Law Firm's Viral TV Ad Leads to $1 Million Suit
An actress who starred in a popular advertisement for a New York personal injury law firm has filed a suit alleging that the agency that produced the spot licensed the ad and her image to law firms around the country without her knowledge and without compensating her. She's seeking close to $1 million in compensation from the agency and the other law firms that licensed the ad.
Elena Aroaz appeared in a 2009 advertisement for Trolman, Glaser & Lichtman that spoofed gold-digging personal injury plaintiffs. The ad, called "Machete," featured Aroaz sitting at a table discussing an injury in grave tones, with mournful piano music as the background score. "The pain was excruciating," she says. "It's like I had this huge, really sharp machete chopping down on me every time I tried to move."
Soon, the nature of the wound is revealed: "It was the worst paper cut I ever had. They made that paper way too sharp." Aroaz raises one index finger with a green bandage on it, saying, "Someone has to pay." Text on the screen reads, "There are some cases even we can't win." As the contact information for the law firm appears, a voiceover says: "If you've been injured, call us. But keep in mind, you really need to be injured."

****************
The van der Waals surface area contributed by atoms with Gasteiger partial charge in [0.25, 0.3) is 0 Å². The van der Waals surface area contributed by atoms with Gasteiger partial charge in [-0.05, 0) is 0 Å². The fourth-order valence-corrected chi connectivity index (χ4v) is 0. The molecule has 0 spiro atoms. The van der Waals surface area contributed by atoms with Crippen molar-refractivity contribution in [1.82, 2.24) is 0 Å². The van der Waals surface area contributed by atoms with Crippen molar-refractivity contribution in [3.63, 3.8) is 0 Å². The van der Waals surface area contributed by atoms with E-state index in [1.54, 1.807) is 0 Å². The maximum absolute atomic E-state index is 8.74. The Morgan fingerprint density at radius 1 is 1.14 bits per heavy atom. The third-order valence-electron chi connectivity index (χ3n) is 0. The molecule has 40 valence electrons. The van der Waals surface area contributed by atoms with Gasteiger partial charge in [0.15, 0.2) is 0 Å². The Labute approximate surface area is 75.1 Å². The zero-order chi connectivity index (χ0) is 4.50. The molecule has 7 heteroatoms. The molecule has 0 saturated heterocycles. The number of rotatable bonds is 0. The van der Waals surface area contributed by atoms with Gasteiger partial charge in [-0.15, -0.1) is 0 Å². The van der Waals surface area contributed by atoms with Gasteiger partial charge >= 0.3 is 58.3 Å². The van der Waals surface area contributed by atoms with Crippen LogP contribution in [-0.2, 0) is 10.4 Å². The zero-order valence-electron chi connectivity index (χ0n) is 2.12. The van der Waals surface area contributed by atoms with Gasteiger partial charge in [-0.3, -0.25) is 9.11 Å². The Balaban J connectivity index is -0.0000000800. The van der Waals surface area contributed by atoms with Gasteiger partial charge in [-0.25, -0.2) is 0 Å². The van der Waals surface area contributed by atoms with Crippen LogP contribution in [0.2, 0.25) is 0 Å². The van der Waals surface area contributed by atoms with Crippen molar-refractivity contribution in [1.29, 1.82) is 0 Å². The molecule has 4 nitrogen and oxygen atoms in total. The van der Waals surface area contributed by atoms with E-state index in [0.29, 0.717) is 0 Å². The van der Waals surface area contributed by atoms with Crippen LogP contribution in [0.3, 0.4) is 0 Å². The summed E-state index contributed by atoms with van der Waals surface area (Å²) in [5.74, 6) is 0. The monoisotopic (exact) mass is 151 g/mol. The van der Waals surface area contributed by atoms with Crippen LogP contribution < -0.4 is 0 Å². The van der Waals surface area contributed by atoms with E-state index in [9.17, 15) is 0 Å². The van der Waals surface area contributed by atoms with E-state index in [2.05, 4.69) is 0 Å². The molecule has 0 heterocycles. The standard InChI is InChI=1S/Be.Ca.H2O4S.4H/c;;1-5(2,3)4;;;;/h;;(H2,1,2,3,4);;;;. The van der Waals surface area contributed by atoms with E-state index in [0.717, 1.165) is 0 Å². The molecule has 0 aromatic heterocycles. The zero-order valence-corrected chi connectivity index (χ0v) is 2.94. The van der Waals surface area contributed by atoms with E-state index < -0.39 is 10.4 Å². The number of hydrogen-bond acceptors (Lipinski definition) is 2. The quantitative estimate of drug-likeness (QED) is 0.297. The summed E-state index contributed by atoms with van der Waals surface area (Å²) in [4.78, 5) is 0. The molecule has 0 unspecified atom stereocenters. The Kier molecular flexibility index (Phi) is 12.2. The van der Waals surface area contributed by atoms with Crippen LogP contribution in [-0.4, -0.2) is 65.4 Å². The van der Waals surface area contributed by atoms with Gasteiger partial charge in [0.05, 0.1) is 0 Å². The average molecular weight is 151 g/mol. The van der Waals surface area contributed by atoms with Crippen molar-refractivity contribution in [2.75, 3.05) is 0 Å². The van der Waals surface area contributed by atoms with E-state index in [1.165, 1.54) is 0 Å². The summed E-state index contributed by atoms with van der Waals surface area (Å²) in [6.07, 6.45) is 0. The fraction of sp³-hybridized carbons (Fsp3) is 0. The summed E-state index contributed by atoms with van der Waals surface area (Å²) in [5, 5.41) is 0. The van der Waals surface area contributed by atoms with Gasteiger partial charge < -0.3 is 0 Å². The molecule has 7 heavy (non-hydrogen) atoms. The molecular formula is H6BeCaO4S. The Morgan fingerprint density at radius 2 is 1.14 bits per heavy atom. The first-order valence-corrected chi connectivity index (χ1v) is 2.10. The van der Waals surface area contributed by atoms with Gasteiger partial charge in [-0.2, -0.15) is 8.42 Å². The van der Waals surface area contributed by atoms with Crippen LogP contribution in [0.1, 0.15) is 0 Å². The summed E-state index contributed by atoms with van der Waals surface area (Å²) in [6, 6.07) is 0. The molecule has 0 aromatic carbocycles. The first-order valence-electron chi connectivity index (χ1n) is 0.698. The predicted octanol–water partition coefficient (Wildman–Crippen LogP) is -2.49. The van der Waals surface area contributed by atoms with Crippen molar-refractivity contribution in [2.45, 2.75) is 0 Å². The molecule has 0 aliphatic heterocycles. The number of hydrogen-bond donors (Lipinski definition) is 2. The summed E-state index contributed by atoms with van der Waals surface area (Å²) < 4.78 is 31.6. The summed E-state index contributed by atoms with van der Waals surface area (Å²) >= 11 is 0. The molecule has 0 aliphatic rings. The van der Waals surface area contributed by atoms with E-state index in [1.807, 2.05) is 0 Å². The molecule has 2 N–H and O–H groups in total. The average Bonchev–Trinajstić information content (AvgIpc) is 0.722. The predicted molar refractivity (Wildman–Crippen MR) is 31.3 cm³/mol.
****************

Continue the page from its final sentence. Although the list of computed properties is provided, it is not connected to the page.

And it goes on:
The ad had a companion spot, "Power," in which a tearful man describes his "pain and suffering" at the hands of the power company when an outage interrupted the best video game of his life. The two Trolman, Glaser & Lichtman advertisements were featured in a 2010 New York Times article for their noteworthy use of (intentional) humor in promoting personal injury legal services. A post on the Lawyerist blog just a couple of months ago included the ads as examples of successful viral video legal marketing.
The New York Daily News reports that Aroaz claims in her suit, filed in Manhattan Supreme Court, that she was paid $600 to appear in the ad and was told that it would air for a year on cable TV in New York. Instead, the suit alleges, the Levinson Tractenberg Group licensed the ad to law firms in New Mexico, Washington, Louisiana, Massachusetts, Kansas, South Carolina and Colorado, earning $250,000.
According to her suit, after Aroaz found out that her face was on a billboard in Arizona, she confronted Levinson Tractenberg and was paid another $1,500 in 2012, the Daily News writes. Aroaz says she later discovered that the firm had paid $20,000 for the rights.
The New York Post reports that Aroaz's suit claims the ads are still airing and "turn a very large profit at the expense of and to the detriment of the plaintiff." She also claims she has been typecast as a result of the ads, the Post writes.
Posted by Laurel Newby on June 11, 2013 at 04:38 PM | Permalink
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